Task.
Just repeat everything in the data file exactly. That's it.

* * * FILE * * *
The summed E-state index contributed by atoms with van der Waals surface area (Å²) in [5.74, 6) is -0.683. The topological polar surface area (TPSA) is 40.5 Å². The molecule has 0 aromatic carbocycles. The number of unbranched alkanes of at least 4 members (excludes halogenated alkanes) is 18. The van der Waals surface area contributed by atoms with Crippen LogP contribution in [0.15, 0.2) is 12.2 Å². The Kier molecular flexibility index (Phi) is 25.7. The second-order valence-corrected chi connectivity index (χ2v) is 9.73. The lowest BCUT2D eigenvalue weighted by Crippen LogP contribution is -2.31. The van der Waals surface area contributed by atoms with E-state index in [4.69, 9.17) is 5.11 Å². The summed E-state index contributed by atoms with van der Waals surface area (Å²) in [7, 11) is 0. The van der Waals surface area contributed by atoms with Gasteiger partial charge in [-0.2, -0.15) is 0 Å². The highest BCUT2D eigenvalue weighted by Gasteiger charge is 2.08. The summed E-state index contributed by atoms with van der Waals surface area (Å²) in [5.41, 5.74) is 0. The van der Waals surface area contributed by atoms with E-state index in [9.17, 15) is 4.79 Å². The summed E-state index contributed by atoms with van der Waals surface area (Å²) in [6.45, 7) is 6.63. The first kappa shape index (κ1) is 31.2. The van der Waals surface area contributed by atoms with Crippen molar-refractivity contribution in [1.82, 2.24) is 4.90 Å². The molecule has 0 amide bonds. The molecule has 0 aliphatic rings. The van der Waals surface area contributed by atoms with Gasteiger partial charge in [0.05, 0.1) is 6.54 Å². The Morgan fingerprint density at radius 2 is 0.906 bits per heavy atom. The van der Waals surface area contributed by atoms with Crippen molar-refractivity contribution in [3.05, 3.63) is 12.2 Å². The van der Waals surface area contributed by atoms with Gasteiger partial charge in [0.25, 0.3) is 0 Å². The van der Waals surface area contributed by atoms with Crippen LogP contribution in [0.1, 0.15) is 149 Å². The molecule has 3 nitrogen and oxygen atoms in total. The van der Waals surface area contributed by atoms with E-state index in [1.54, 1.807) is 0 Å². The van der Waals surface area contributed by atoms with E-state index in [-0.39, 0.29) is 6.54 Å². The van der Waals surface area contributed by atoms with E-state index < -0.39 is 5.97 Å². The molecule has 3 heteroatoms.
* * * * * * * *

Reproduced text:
The summed E-state index contributed by atoms with van der Waals surface area (Å²) in [5.74, 6) is -0.683. The topological polar surface area (TPSA) is 40.5 Å². The molecule has 0 aromatic carbocycles. The number of unbranched alkanes of at least 4 members (excludes halogenated alkanes) is 18. The van der Waals surface area contributed by atoms with Crippen LogP contribution in [0.15, 0.2) is 12.2 Å². The Kier molecular flexibility index (Phi) is 25.7. The second-order valence-corrected chi connectivity index (χ2v) is 9.73. The lowest BCUT2D eigenvalue weighted by Crippen LogP contribution is -2.31. The van der Waals surface area contributed by atoms with E-state index in [4.69, 9.17) is 5.11 Å². The summed E-state index contributed by atoms with van der Waals surface area (Å²) in [7, 11) is 0. The van der Waals surface area contributed by atoms with Gasteiger partial charge in [-0.2, -0.15) is 0 Å². The highest BCUT2D eigenvalue weighted by Gasteiger charge is 2.08. The summed E-state index contributed by atoms with van der Waals surface area (Å²) in [5.41, 5.74) is 0. The van der Waals surface area contributed by atoms with E-state index in [9.17, 15) is 4.79 Å². The summed E-state index contributed by atoms with van der Waals surface area (Å²) in [6.45, 7) is 6.63. The first kappa shape index (κ1) is 31.2. The van der Waals surface area contributed by atoms with Crippen molar-refractivity contribution in [1.82, 2.24) is 4.90 Å². The molecule has 0 amide bonds. The molecule has 0 aliphatic rings. The van der Waals surface area contributed by atoms with Gasteiger partial charge in [0.05, 0.1) is 6.54 Å². The Morgan fingerprint density at radius 2 is 0.906 bits per heavy atom. The van der Waals surface area contributed by atoms with Crippen molar-refractivity contribution in [3.05, 3.63) is 12.2 Å². The van der Waals surface area contributed by atoms with Gasteiger partial charge in [0.25, 0.3) is 0 Å². The van der Waals surface area contributed by atoms with Crippen LogP contribution in [0.1, 0.15) is 149 Å². The molecule has 3 nitrogen and oxygen atoms in total. The van der Waals surface area contributed by atoms with E-state index in [1.54, 1.807) is 0 Å². The van der Waals surface area contributed by atoms with E-state index in [-0.39, 0.29) is 6.54 Å². The van der Waals surface area contributed by atoms with E-state index < -0.39 is 5.97 Å². The molecule has 3 heteroatoms.